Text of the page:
Iran has exported, respectively, $1.1 billion and $24 billion worth of goods to the 28 member states of the European Union and to 13 neighboring nations plus Egypt in the past year. That shows a massive drop in its volume of trade with the Europeans and its failure to tap into the omestic markets of the countries it borders, according to a report by the state-owned Jam-e Jam daily on October 17.
In an article titled “We Must Court Our Neighbors Instead of Europe,” the paper published the views of several economists who argued that the Islamic Republic must develop its trade relationships with its neighbors to compensate for the massive loss of revenue it has incurred since stringent U.S. economic sanctions went into effect in 2018.
“One of Iran’s economic development opportunity involves strengthening trade relations with 15 neighboring and regional countries,” said Doctor Hossein Raghfar, an economist and a faculty member at the Alzahra University School of Economics in Tehran. “Iraq is the only country that offers investment opportunities to Iran’s private sector, mostly in the construction industry, which is not a straightforward proposition and requires economic diplomacy to overcome the many problems it faces.”
Dr. Raghfar explained: “This could also encourage foreign investment in our country and help us bypass sanctions. However, the country must strengthen its economic diplomacy, something we have not seen in recent years.”
Chairman of the Iran-Afghanistan Joint Chamber of Commerce Hossein Salimi also believes that Iran has a vast potential for exporting goods to its neighbors.
“Afghanistan buys almost all of its essential goods from other countries. So it would make sense to develop our trade ties with our neighbors. We should not miss this opportunity,” Mr. Salimi said. “The country’s officials must give priority to developing our manufacturing sector and exporting products to neighboring countries. Meetings between Iranian officials and Taliban leaders will calm the situation, enabling us to develop our economic and trade ties with Afghanistan.”
“China and Turkey dominate Afghanistan’s domestic market,” Salimi added. “Iran exports $2 billion worth of goods to Afghanistan every year. We can easily increase that amount to $7 billion because it costs Afghanistan significantly more to import goods from China and Turkey than Iran.”
The chairman of the Iran-Oman Joint Chamber of Commerce, Mohsen Zarrabi, has repeatedly urged Tehran to develop its economic ties with Muscat.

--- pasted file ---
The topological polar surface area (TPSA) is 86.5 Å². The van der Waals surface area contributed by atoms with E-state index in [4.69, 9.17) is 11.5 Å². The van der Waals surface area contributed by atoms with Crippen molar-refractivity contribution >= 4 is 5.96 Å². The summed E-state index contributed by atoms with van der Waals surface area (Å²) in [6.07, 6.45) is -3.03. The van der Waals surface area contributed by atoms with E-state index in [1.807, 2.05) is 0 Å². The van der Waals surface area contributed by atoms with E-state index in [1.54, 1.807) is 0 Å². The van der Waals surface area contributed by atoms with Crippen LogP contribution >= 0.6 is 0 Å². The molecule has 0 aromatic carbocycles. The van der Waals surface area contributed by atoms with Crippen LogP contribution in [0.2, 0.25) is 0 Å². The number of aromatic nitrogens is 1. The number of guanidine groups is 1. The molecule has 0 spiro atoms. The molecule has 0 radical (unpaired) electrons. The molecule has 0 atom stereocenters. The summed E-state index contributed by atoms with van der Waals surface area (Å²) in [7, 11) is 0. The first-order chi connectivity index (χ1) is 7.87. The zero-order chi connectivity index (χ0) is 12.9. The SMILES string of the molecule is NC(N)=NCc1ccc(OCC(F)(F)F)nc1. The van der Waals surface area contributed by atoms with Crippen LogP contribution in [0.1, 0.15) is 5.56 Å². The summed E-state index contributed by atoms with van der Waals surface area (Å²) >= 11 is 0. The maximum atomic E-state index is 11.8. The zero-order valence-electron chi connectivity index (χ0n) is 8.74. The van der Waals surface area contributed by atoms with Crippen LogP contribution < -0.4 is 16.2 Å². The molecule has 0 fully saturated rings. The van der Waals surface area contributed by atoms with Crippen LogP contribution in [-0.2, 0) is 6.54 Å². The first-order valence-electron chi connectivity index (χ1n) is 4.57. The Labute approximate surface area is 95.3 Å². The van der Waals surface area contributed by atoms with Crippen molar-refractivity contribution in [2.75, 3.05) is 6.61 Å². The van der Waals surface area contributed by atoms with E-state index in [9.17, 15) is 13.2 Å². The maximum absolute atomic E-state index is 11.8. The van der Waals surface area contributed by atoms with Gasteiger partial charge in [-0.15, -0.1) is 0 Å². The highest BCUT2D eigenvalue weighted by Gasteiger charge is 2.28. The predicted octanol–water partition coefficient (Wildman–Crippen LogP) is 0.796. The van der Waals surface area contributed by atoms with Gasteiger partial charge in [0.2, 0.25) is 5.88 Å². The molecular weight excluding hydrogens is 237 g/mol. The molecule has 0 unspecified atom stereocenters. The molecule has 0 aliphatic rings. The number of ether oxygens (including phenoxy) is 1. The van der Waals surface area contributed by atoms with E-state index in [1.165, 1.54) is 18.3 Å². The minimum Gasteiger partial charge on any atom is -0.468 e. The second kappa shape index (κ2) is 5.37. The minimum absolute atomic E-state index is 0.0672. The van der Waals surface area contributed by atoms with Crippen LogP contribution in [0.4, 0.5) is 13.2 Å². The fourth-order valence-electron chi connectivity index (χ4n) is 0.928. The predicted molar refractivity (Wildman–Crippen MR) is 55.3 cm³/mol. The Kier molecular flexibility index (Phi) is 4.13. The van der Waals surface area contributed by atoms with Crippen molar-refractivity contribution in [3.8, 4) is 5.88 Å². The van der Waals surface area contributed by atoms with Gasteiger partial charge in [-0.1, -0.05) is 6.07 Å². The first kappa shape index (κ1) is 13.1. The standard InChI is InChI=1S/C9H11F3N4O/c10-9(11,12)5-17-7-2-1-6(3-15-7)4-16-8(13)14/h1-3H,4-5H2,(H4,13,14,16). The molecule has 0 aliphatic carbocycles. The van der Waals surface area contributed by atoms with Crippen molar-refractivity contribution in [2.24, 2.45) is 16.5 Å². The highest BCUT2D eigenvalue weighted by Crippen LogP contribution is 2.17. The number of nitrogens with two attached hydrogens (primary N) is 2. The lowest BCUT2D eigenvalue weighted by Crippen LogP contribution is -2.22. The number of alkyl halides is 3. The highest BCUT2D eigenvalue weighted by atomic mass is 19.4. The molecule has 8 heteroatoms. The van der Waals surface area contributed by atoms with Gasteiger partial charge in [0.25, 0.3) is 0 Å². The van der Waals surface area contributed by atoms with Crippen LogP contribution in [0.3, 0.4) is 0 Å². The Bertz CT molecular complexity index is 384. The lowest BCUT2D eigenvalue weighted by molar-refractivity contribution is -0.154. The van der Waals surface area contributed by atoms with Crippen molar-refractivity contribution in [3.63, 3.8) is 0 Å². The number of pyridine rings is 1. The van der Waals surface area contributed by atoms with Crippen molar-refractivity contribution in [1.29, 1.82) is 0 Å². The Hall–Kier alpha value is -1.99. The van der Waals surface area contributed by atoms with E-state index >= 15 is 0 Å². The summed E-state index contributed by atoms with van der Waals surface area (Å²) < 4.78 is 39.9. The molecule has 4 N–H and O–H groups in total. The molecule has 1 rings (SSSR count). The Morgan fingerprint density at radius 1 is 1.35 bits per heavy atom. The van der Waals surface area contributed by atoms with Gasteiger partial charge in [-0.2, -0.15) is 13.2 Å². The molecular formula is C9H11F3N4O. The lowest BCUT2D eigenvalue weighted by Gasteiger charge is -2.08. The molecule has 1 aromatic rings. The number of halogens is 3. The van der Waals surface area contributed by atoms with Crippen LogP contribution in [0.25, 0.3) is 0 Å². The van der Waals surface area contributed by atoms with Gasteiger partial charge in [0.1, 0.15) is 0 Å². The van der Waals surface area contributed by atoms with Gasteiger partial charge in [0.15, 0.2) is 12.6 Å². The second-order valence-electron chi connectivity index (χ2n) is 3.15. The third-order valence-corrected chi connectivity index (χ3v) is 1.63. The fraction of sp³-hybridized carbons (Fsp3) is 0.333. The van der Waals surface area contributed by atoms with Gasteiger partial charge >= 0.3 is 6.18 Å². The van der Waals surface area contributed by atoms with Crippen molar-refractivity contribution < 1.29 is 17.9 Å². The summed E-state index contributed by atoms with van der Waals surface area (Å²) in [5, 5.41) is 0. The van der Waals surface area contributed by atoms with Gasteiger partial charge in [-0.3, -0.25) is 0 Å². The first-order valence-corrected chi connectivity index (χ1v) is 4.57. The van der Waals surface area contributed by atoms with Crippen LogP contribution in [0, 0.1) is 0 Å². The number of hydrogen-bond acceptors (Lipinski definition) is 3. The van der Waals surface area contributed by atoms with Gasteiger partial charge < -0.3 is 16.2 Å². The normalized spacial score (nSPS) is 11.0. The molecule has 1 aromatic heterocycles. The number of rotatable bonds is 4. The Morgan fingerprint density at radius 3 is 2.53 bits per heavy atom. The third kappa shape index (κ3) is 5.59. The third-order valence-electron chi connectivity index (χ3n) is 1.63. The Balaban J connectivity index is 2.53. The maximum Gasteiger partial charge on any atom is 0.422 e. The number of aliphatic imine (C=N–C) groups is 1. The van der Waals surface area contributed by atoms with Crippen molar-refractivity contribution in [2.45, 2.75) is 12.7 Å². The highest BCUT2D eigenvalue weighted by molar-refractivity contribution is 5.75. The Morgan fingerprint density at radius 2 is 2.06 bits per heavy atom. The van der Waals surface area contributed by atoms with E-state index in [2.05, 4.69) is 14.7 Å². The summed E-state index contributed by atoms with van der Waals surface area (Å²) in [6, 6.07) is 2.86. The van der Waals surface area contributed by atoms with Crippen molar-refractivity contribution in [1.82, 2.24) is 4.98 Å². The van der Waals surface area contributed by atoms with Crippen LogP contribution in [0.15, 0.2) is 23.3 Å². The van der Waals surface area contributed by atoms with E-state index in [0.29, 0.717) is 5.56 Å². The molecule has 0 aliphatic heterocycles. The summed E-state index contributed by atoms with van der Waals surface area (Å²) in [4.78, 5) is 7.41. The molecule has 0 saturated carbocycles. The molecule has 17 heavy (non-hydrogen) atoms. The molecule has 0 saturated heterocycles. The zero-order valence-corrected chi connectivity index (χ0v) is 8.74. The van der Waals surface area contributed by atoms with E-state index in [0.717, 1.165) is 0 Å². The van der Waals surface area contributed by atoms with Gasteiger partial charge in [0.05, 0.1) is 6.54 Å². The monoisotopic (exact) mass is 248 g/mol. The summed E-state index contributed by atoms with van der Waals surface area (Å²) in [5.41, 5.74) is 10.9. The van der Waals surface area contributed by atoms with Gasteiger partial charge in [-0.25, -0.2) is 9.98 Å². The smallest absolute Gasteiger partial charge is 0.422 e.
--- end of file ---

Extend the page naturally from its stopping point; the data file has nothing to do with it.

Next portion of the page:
“Oman has great potential for expanding its trade ties with Iran,” Mr. Zarrabi noted. “Oman has a population of five million and imports nearly $20 billion worth of goods every year. It offers an ideal market for Iranian exports.”
Zarrabi explained: “There are many viable markets for our products in the region, but Iran does not have good diplomatic ties with several of these countries. Oman can, however, help us gain access to these markets. It has friendly ties with many African governments, which could help us sign trade deals with those countries. Oman also provides a corridor for Yemeni products. Oman trades with the U.S., Schengen states, four European nations, and several Arabs and African countries. So, by exporting our goods to Oman, we can also access these markets without paying tariffs.”
“Iranian companies can get a share of Oman’s domestic market by registering with the two ports of Salalah and Sohar in the free-trade zone,” Zarrabi added. “We can sell $2 billion worth of goods in Oman this way.”
Adnan Mousa, the chairman of the Iran-Qatar Joint Chamber of Commerce, recently said: “Political issues have strained Iran-Qatar relationships in past years. As a result, the two countries have not developed strong trade ties. However, the relationship between our countries improved when Iran provided food aid to Qatar after several Arab countries, including Saudi Arabia and the United Arab Emirates (UAE) and Egypt, imposed sanctions on the country. There is still a huge trade gap between Iran and Qatar.”
“Iran should strengthen ties with its neighbors instead of trying to develop a trade relationship with Europe,” Mr. Mousa added. “In previous years, Iran and Qatar trade stood between $40 million to $50 million, but we can increase that to $1 billion. Although sanctions are a major obstacle, the two countries can raise the volume of their trade to $1 billion through investments.”
After the signing of the 2015 Joint Comprehensive Plan of Action (JCPOA), better known as the Iran nuclear deal, Rouhani and his government focused their efforts on developing ties with the European countries at the detriment of strengthening trade ties with Iran’s neighbors.
[Translated from Persian by Fardine Hamidi]